Difference Between NRE And NRO Account

Globalisation is the new normal for the modern world. People migrate to other countries for better opportunities every day. Indians are well known for working and living in multiple countries. In 2021, over 1.3 crore NRIs and People of Indian Origin were estimated to be living in foreign countries. Legally, Indians earning in a foreign country can not transact through a normal savings account. Special accounts like NRO and NRE have been facilitated for such transactions.


What is an NRE Account?

However, the deposits are subject to many currency rate fluctuations and an NRE account doesn’t provide any protection against them. In spite of this one con, an NRE account provides a tax-exempt interest on the money deposited, which makes the interest and the principal amount tax-free.

How NRIs Invest in India?

The Foreign Exchange Management Act (FEMA) has rules for any foreign earned capital which the NRIs have to follow while investing in India. As per the law, NRIs are allowed to invest in stocks, mutual funds and real estate etc. To access the capital markets, NRIs can opt for the Portfolio Investment Scheme or the Direct Subscription Route.

The Portfolio Investment Scheme introduced by the RBI is the primary mode of investment for NRIs. Through the scheme, NRIs can buy/sell stocks, debentures and other securities allowed by the RBI in India. NRIs have to choose between NRO and NRE accounts while investing depending on the nature of the investment.

How do these Accounts Operate?

Both NRE and NRO accounts operate similarly. The choice between the NRE and NRO accounts depends on if the investment is repatriable or non-repatriable. While investing in India, NRIs have to indicate the method of investment.

If the payment method is repatriable, you have to opt for an NRE account these deposits are fully repatriable. If the payment method is non-repatriable, you have to choose an NRO account. During redemption of the investments, if the investment is not tax-exempt, the tax is deducted at source.

If you want to send the amount out of India after redemption, you should opt for NRE account before investing. NRIs have to maintain transparency while investing in India. The facility of redemption of capital invested from India is only available to NRIs, and thus provide their overseas address while filling the NRI banking form.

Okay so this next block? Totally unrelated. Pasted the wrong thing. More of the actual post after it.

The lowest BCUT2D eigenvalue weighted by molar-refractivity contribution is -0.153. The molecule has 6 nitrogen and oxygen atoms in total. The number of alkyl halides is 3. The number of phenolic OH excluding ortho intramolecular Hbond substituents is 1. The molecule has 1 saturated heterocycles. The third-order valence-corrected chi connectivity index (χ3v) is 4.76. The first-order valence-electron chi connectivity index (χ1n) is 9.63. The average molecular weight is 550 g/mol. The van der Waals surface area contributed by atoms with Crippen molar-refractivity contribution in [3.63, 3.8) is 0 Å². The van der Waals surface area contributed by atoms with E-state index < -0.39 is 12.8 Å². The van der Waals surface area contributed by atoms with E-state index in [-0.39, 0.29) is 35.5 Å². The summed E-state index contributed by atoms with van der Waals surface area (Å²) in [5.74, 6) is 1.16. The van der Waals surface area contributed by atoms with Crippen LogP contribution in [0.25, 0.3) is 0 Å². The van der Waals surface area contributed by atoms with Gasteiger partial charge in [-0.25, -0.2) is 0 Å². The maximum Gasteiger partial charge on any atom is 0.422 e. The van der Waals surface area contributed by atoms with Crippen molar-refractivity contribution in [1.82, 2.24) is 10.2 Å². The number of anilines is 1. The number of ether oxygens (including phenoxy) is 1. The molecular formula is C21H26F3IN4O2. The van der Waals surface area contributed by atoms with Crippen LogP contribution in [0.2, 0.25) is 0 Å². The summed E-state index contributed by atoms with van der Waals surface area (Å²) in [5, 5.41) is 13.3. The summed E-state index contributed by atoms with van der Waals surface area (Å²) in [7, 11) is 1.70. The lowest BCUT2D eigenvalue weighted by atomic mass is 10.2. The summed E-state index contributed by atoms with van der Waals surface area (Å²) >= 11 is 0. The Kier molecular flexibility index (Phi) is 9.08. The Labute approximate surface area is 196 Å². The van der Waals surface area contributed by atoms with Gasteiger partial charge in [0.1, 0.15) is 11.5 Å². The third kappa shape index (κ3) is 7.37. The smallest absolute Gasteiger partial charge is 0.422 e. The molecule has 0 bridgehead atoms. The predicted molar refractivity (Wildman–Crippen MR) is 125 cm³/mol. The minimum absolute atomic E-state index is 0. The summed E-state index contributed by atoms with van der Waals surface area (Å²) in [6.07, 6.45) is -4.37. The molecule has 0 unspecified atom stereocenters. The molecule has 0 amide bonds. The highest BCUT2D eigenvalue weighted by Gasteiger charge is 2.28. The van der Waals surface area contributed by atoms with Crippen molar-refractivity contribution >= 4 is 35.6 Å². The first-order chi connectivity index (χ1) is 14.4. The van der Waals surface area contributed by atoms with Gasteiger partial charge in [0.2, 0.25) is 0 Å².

What are the differences between NRE and NRO Accounts?

The major differences between NRO and NRE accounts pertain to repatriation, taxability, fund deposit and withdrawal and transferability.

Difference Between NRE and NRO Account 

The major differences between NRO and NRE accounts pertain to repatriation, taxability, fund deposit and withdrawal and transferability.

Repatriability The deposits in an NRE account along with the interest earned is fully repatriable. Repatriation is restricted from NRO accounts. You can repatriate just $1 million in a year from an NRO account with the help of a CA.
Taxation The interest earned on deposits in an NRE account is tax-exempt. The income from an NRO account is taxed. NRIs can reduce their tax liability by availing tax benefits under the Double Taxation Avoidance Agreement with certain countries.
Deposit rules You can deposit any amount in a foreign currency in both the NRE and NRO accounts. INR-denominated funds originating in India can only be deposited in the NRO account.
Fund Transfer You can transfer funds from an NRE account to another NRE account as well as NRO account. Funds from an NRO account cannot be transferred to an NRE account.
Joint account You cannot open a joint NRE account with a resident Indian. The joint account holder for NRE accounts has to be an NRI. An NRO account doesn’t have any restrictions. You can open an NRO account with a resident Indian as the joint account holder.
Currency fluctuations The deposits in an NRE account are exposed to exchange rate fluctuations as well as conversion loss. NRO account deposits are not exposed to daily currency fluctuations.

How do I choose which account to open for myself?

Both the NRE and NRO accounts serve different purposes. An NRE account allows easy repatriability and transferability The NRO account is used to maintain funds generated from Indian income sources so if you have an Indian income source, opt for an NRO account. But, if you just want to convert foreign income into Indian currency, the NRE account would be an ideal choice. NRE account deposits earn tax-free interest with no restrictions on repatriation.


The Indian government provides a host of benefits to NRI investors. The biggest NRI account benefits with India Infoline include accounts that can be opened online through video verification and various tools being made available to the NRIs. With the variety of NRI investing tools offered by India Infoline, you can have a rewarding investing journey in India.

Frequently Asked Questions Expand All

Yes, students overseas can have a Non-Resident External (NRE) or a Non-Resident Ordinary (NRO) account.

To open an NRE or NRO account in India, the citizen needs to have lived outside India for 120 days or more. They also should have spent less than four years of the last 10 years living outside India.

List of documents required for opening an NRE and NRO account:

  • Identity proof (Copy of PAN, passport)

  • NRI status proof (Copy of visa, work permit, PIO, OCI)

  • Proof of residence abroad

  • Indian address proof

  • Cancelled cheque

  • PIS permission letter


Funds originating in India i.e. in Indian Rupees or INR can be deposited only in NRO Accounts and not an NRE Account. However, funds originating from a foreign country (foreign currency) can be deposited in both NRE and NRO accounts.